Monday, March 31, 2014

The curse of the 3 S's.


Our last PD time was scheduled as a mini EdCamp. It was great! I facilitated a session talking about what the ideal school would look like. Around 20 staff members attended who ranged from Para Educators to Administrators. I threw out the question, "What does the ideal school look like?"


The onslaught of ideas and opinions that followed were incredible. But, as quickly as no box ideas were thrown out, reasons why they wouldn't work countered. The main reasons ideas wouldn't work centered on three things:
  • Schedule
  • Staffing
  • Sports

Schedule: If you want to know what is important to your school, look at your schedule. That is what's important to your school. Take a minute, right now, to look at your school activity schedule. What is the average number of events you have on any given day? How many times have you wanted to plan something that would be great, but you can't find time in your schedule? Last question: What would happen if you scheduled in order of impact on student learning? What if the thing that helped students' learning the most had priority over events that didn't (Sorry, two more questions). 

Staffing: "Yeah, that would be great, but who's going to watch the kids?" I've heard this sentence when thinking about keeping the school open longer, Saturday catch up days, summer school/learning days, opening school earlier, lots of things. What if we focused our resources on things that made the most difference to the student? Do we need to buy these worksheets when we could use the money to staff an after school study table? As with the schedule, we need to prioritize what we do by how effective it is to student learning.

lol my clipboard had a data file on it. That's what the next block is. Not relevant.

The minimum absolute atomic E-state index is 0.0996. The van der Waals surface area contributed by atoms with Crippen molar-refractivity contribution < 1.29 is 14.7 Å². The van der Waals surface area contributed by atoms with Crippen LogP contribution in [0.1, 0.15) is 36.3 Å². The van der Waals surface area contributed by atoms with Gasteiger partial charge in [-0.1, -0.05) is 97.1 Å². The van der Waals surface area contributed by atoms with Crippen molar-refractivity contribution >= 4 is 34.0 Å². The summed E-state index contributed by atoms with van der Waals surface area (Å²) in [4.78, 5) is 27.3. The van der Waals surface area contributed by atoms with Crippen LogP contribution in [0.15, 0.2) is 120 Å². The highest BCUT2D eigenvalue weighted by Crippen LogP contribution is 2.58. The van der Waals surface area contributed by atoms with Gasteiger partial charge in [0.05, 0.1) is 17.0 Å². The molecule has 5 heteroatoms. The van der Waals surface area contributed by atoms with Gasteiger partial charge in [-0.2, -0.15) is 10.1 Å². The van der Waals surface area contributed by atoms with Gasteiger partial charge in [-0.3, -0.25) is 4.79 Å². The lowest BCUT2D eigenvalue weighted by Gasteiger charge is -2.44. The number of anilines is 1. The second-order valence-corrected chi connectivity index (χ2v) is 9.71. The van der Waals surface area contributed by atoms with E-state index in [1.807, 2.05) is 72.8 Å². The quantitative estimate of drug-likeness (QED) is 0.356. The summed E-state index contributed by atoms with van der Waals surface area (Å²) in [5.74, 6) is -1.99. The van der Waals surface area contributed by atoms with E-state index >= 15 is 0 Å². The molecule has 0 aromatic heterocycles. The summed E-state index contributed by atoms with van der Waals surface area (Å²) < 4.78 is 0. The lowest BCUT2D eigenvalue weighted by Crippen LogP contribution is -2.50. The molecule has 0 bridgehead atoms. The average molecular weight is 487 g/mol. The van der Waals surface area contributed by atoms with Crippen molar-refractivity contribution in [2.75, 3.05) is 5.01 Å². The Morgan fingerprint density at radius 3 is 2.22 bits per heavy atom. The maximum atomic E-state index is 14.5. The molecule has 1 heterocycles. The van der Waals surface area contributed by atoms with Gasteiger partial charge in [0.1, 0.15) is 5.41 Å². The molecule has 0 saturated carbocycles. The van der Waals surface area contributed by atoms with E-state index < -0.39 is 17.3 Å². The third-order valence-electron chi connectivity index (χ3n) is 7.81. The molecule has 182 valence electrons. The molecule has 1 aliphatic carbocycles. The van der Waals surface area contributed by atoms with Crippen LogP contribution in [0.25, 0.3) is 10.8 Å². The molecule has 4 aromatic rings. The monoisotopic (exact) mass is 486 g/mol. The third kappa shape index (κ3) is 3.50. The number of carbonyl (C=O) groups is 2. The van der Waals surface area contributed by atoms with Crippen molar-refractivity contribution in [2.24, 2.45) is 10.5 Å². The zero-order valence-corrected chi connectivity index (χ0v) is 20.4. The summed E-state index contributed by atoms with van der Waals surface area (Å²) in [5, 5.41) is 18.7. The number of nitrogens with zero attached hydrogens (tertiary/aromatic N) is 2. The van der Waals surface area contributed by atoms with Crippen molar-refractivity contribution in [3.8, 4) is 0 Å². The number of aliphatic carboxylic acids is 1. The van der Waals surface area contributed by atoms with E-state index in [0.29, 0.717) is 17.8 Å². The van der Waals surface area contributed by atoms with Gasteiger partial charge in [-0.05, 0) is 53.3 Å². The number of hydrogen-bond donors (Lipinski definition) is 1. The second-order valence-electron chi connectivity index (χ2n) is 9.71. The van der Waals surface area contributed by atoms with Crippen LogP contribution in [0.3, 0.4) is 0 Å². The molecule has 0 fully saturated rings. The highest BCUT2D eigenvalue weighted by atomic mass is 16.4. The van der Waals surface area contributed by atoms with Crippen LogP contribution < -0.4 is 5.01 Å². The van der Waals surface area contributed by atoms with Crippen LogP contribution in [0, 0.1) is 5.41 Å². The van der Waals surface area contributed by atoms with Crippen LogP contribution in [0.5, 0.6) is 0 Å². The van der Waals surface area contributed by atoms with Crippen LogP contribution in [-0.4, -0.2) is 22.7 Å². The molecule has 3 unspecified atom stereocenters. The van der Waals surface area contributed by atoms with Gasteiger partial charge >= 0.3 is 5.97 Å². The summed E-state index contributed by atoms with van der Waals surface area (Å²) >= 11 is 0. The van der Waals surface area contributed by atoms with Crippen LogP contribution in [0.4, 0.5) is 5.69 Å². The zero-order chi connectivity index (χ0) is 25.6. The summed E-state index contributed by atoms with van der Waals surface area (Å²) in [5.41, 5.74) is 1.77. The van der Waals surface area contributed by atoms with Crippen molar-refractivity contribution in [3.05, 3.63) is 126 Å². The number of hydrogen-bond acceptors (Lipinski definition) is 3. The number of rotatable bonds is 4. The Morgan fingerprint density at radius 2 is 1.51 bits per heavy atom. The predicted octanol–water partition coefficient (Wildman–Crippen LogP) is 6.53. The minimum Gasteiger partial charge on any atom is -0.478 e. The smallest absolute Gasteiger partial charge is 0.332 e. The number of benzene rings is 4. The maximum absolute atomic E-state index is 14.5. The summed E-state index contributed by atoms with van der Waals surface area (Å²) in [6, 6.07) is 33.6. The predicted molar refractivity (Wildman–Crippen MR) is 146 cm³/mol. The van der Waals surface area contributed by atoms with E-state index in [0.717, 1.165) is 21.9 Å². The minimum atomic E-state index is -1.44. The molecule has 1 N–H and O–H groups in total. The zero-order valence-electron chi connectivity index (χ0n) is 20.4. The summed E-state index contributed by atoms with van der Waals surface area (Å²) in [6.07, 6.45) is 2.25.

Sports: I want to start off by saying I coach cross country at the middle school where I work. My wife is the cheer coach. We spend a considerable amount of time at sporting events. I am not anti-sports. However, (here come the questions) how many times has an idea been shot down because of the sports schedule? What are the core values and mission for public school sports? How do school sports improve the quality of a student in comparison to a student who doesn't participate? For all of the resources, time, and attention we invest in school sports, what is the return on investment?

Again, a lot of questions, but this is the next step from my previous "yes, but" post. When looking to innovate, we need to get the biggest bang for our buck. Just ideas.

Your comments are welcome and encouraged,

Dane Barner 

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